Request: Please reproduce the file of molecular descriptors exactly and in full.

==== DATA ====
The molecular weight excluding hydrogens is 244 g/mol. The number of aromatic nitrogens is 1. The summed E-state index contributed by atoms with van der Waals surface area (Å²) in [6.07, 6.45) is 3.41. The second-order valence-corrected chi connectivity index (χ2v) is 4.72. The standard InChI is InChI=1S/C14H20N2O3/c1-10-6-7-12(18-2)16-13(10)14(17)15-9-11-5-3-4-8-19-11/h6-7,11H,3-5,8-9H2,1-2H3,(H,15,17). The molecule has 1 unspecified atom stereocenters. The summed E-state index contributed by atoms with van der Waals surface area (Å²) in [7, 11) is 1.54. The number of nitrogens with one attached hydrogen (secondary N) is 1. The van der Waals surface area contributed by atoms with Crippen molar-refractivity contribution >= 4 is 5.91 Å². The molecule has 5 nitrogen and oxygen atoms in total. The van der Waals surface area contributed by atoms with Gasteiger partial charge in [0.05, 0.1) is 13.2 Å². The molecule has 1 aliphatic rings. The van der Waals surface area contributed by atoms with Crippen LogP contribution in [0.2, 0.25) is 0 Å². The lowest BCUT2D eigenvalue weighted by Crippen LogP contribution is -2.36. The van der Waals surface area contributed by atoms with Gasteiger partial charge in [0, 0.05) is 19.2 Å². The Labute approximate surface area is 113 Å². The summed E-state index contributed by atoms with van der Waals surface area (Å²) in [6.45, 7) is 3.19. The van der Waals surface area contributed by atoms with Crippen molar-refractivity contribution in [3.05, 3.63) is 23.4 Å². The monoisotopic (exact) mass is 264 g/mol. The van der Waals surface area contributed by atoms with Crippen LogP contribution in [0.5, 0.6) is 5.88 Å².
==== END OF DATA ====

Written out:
The molecular weight excluding hydrogens is 244 g/mol. The number of aromatic nitrogens is 1. The summed E-state index contributed by atoms with van der Waals surface area (Å²) in [6.07, 6.45) is 3.41. The second-order valence-corrected chi connectivity index (χ2v) is 4.72. The standard InChI is InChI=1S/C14H20N2O3/c1-10-6-7-12(18-2)16-13(10)14(17)15-9-11-5-3-4-8-19-11/h6-7,11H,3-5,8-9H2,1-2H3,(H,15,17). The molecule has 1 unspecified atom stereocenters. The summed E-state index contributed by atoms with van der Waals surface area (Å²) in [7, 11) is 1.54. The number of nitrogens with one attached hydrogen (secondary N) is 1. The van der Waals surface area contributed by atoms with Crippen molar-refractivity contribution >= 4 is 5.91 Å². The molecule has 5 nitrogen and oxygen atoms in total. The van der Waals surface area contributed by atoms with Gasteiger partial charge in [0.05, 0.1) is 13.2 Å². The molecule has 1 aliphatic rings. The van der Waals surface area contributed by atoms with Crippen LogP contribution in [0.2, 0.25) is 0 Å². The lowest BCUT2D eigenvalue weighted by Crippen LogP contribution is -2.36. The van der Waals surface area contributed by atoms with Gasteiger partial charge in [0, 0.05) is 19.2 Å². The Labute approximate surface area is 113 Å². The summed E-state index contributed by atoms with van der Waals surface area (Å²) in [6.45, 7) is 3.19. The van der Waals surface area contributed by atoms with Crippen molar-refractivity contribution in [3.05, 3.63) is 23.4 Å². The monoisotopic (exact) mass is 264 g/mol. The van der Waals surface area contributed by atoms with Crippen LogP contribution in [0.5, 0.6) is 5.88 Å².